Haas; Janácek String Quartets
To describe a CD as musically important is to court a certain level of controversy (there are always other causes lobbying on the sidelines) but I’ll stick my neck out and claim extreme importance for this particular release. Its Gramophone Award-winning predecessor coupled the second string quartets of Haas and Janácek, superbly played and including optional percussion in Haas’s finale (11/06). Haas’s Second (subtitled From the Monkey Mountains) is an amazing piece, but I’m tempted to call the Third a masterpiece. It is both more concise and more tautly argued than the Second, less a journey into fantastical realms than an urgent, astringent drama, rhythmically driven (the dissonant opening gestures tear jaggedly across a constant pulse) and intensely heartfelt: the weeping cello at 3'56" into the first movement humbles its colleagues into tearful submission. And no wonder, given that the Quartet was composed in 1938 when Haas and his family were already marked for tragedy as part of a racially mixed community where an active Nazi faction was ready to pounce. Haas was destined for Auschwitz (where he was killed in 1944) and although it would be fanciful to read prophecy into the pages of this marvellous and varied work, the candour and emotional unrest that it expresses have inevitable associations. The longest movement is the last, a theme with variations which closes with a brief but pungent fugue and at times seems prophetic of Prokofiev’s folk-derived Second Quartet of 1941.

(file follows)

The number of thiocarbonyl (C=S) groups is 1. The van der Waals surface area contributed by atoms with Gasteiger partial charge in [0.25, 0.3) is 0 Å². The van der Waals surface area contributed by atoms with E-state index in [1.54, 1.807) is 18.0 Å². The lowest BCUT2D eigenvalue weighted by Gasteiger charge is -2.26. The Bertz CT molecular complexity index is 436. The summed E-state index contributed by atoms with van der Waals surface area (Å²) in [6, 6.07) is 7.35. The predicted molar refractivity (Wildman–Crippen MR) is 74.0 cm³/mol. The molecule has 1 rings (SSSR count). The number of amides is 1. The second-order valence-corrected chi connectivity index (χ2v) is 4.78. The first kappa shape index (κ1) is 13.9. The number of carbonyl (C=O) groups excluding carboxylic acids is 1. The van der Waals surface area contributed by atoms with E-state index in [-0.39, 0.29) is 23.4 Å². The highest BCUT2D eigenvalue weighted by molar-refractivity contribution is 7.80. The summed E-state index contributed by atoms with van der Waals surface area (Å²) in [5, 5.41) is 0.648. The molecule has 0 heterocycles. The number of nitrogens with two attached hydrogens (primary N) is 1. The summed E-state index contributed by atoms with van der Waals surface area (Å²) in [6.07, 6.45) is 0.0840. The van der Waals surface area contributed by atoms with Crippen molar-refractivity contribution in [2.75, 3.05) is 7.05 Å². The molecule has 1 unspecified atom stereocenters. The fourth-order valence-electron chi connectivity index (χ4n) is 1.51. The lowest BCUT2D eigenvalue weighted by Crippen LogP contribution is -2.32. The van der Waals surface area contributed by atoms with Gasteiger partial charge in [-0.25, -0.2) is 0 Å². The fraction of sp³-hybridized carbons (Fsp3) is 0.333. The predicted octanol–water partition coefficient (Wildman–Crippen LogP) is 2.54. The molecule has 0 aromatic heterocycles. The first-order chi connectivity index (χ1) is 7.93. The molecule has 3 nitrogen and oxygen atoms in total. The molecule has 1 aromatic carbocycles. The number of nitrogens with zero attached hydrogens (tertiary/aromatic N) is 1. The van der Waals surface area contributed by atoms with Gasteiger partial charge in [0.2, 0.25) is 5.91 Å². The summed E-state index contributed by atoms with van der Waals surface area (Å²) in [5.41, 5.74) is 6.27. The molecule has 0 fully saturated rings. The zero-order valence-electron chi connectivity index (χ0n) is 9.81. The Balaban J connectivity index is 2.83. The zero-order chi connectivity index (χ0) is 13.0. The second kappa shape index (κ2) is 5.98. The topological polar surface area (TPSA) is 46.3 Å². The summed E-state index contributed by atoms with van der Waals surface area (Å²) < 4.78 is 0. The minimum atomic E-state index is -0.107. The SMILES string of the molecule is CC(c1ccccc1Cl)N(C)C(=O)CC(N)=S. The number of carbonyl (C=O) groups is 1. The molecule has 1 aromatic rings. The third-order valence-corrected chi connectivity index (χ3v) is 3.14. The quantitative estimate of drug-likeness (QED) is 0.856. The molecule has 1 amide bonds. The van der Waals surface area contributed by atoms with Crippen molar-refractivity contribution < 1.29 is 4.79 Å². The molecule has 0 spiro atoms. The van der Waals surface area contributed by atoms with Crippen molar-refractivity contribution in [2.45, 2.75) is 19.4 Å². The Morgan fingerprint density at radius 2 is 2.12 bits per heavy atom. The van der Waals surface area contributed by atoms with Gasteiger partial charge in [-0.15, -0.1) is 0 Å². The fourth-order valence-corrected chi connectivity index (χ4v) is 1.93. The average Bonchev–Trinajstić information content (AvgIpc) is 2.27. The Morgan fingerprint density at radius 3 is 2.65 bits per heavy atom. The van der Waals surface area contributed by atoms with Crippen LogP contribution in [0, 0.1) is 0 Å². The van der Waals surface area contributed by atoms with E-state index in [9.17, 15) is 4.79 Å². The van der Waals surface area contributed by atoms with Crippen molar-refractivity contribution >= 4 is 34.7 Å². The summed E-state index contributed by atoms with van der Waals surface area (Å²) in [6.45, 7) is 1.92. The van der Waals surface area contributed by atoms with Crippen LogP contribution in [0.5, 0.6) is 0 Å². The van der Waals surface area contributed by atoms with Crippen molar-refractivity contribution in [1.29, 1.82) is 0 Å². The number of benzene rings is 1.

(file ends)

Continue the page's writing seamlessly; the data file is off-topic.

The First Quartet (1921) plays for a continuous, action-packed 14 minutes and so impressed Haas’s mentor Janácek that he had it performed. Although less striking than the Third, the First inhabits a similar climate, where temperature and colour shift with a degree of rapidity that suggests Janácek’s influence, though Haas’s musical language has a softer edge. In the hands of the Pavel Haas Quartet Janácek’s own powerfully emotive First Quartet positively glows; one cannot but help ponder what Haas himself might have achieved had he too lived to compose at the “ripe old” age of 69! The Haas Quartet negotiate Janácek’s fervid narrative without over-playing the drama, and they obviously relish its novel and occasionally abrasive sound world. It’s a very useful coupling, not only musically appropriate but evidence that the Pavel Haas Quartet can cut the mustard as successfully in standard repertoire as in the Haas rarities. This is a superb release that deserves not merely to bask in the reflected glory of its predecessor, but to share in it. The sound is first-rate.